The death of the UK’s iconic former Prime Minister Margaret Thatcher marks the end of an era. As one of the dominant figures of the 20th century, Thatcher was the UK’s first female party leader and first female prime minister. But it was Thatcher’s role in leading Britain through victory in the Falkland Islands that cemented her standing as “The Iron Lady,” and secured her landslide victory in her third reelection campaign in 1983.
The memory of the Falklands’ victory still looms large. It was this month, 31 years and 6 days ago, that Argentine forces invaded the Falklands, claiming authority over the archipelago in the South Atlantic Ocean. Within days, Thatcher ordered 2 aircraft carriers, dozens of warships and thousands of troops to the islands and – in a move that showcased Thatcher’s strident style that would earn her the “Iron Lady” nickname – Thatcher gave permission for a nuclear sub to sink an Argentine cruiser – a moment that moviegoers will recall so compellingly reenacted last year by Meryl Streep: “Sink it!”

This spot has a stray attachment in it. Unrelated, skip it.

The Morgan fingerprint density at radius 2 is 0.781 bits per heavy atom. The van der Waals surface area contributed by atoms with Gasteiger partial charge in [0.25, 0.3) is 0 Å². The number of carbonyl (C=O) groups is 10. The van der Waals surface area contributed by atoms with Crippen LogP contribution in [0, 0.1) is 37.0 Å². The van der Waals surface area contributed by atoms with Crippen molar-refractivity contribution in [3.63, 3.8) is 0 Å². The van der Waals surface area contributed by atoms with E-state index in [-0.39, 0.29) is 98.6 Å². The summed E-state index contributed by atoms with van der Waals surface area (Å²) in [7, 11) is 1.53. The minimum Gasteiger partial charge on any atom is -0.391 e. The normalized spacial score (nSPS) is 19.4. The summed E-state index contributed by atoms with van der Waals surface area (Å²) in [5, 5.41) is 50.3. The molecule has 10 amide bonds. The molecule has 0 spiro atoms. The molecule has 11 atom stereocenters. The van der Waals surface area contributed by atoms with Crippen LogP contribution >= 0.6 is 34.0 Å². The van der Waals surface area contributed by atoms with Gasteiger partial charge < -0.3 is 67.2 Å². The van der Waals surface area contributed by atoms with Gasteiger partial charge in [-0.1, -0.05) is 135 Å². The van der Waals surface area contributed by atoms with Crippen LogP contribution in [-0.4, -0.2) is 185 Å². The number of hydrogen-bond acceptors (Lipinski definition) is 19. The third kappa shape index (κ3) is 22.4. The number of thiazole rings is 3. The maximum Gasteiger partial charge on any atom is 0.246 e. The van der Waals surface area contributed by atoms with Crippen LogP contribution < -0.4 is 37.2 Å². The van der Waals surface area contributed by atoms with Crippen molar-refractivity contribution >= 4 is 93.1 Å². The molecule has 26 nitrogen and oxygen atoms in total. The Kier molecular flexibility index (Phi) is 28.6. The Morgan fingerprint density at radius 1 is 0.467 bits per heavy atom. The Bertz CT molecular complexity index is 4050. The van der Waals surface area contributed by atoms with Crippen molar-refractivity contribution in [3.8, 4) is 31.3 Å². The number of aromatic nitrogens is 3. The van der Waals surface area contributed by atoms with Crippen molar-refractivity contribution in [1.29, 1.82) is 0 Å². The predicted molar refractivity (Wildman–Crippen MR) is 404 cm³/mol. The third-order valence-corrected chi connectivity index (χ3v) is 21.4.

Less than 3 months later, on June 14, 1983, Argentina formally surrendered, and in the months that followed Thatcher dedicated money to rebuilding the Falklands. In the decades since, the Falklands have emerged from the shadow of a conflict that, in all, claimed nearly 1,000 lives on both sides, and the land has settled into a tranquil outdoor wonderland, home to sites such as Christ Church Cathedral (the southernmost Anglican cathedral in the world, dedicated in 1892) and Gypsy Cove (a pair of small bays in the islands).
So what’s life like on the Falklands now? Recently, TravelChannel.com spoke with 2 documentary filmmakers about their work on the Falklands: 51 Degrees South, which explores the people and places who make the islands so unique.
For a look at what visitors will find upon a Falklands visit, be sure to check out our Q&A with the filmmakers, Jamie Gallant and Vern Cummins – and explore the world that the Iron Lady fought to ensure under the British crown just 3 decades ago.